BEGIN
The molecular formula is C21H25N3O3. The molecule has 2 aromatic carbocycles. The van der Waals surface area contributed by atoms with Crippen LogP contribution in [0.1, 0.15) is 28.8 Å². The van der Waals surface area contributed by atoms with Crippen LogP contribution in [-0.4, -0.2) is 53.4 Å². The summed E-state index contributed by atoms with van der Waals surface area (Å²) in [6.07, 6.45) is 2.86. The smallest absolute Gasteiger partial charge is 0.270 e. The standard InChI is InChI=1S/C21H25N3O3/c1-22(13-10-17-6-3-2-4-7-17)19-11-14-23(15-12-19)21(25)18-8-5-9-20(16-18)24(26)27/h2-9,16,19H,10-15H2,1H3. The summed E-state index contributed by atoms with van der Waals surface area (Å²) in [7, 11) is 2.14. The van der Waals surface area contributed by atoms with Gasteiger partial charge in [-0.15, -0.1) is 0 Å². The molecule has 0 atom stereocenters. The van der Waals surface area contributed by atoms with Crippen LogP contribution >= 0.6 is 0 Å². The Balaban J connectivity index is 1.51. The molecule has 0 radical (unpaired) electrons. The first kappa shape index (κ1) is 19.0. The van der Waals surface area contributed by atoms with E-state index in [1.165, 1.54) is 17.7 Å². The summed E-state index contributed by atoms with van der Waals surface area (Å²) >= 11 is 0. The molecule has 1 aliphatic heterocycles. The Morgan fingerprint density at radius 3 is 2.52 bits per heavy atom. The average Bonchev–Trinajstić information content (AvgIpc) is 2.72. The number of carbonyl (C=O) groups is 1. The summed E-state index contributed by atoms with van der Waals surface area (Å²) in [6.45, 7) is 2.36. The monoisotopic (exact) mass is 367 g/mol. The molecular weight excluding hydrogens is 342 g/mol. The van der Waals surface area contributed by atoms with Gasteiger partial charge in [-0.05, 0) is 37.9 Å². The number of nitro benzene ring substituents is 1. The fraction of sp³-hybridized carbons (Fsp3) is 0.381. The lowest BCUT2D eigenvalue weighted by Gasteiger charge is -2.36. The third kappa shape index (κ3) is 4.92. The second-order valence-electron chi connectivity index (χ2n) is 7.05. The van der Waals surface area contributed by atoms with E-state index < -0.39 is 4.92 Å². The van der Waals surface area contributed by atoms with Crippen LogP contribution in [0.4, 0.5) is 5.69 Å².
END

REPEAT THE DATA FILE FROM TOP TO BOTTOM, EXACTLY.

The molecular formula is C21H25N3O3. The molecule has 2 aromatic carbocycles. The van der Waals surface area contributed by atoms with Crippen LogP contribution in [0.1, 0.15) is 28.8 Å². The van der Waals surface area contributed by atoms with Crippen LogP contribution in [-0.4, -0.2) is 53.4 Å². The summed E-state index contributed by atoms with van der Waals surface area (Å²) in [6.07, 6.45) is 2.86. The smallest absolute Gasteiger partial charge is 0.270 e. The standard InChI is InChI=1S/C21H25N3O3/c1-22(13-10-17-6-3-2-4-7-17)19-11-14-23(15-12-19)21(25)18-8-5-9-20(16-18)24(26)27/h2-9,16,19H,10-15H2,1H3. The summed E-state index contributed by atoms with van der Waals surface area (Å²) in [7, 11) is 2.14. The van der Waals surface area contributed by atoms with Gasteiger partial charge in [-0.15, -0.1) is 0 Å². The molecule has 0 atom stereocenters. The van der Waals surface area contributed by atoms with Crippen LogP contribution >= 0.6 is 0 Å². The Balaban J connectivity index is 1.51. The molecule has 0 radical (unpaired) electrons. The first kappa shape index (κ1) is 19.0. The van der Waals surface area contributed by atoms with E-state index in [1.165, 1.54) is 17.7 Å². The summed E-state index contributed by atoms with van der Waals surface area (Å²) >= 11 is 0. The molecule has 1 aliphatic heterocycles. The Morgan fingerprint density at radius 3 is 2.52 bits per heavy atom. The average Bonchev–Trinajstić information content (AvgIpc) is 2.72. The number of carbonyl (C=O) groups is 1. The summed E-state index contributed by atoms with van der Waals surface area (Å²) in [6.45, 7) is 2.36. The monoisotopic (exact) mass is 367 g/mol. The molecular weight excluding hydrogens is 342 g/mol. The van der Waals surface area contributed by atoms with Gasteiger partial charge in [-0.05, 0) is 37.9 Å². The number of nitro benzene ring substituents is 1. The fraction of sp³-hybridized carbons (Fsp3) is 0.381. The lowest BCUT2D eigenvalue weighted by Gasteiger charge is -2.36. The third kappa shape index (κ3) is 4.92. The second-order valence-electron chi connectivity index (χ2n) is 7.05. The van der Waals surface area contributed by atoms with E-state index < -0.39 is 4.92 Å². The van der Waals surface area contributed by atoms with Crippen LogP contribution in [0.4, 0.5) is 5.69 Å².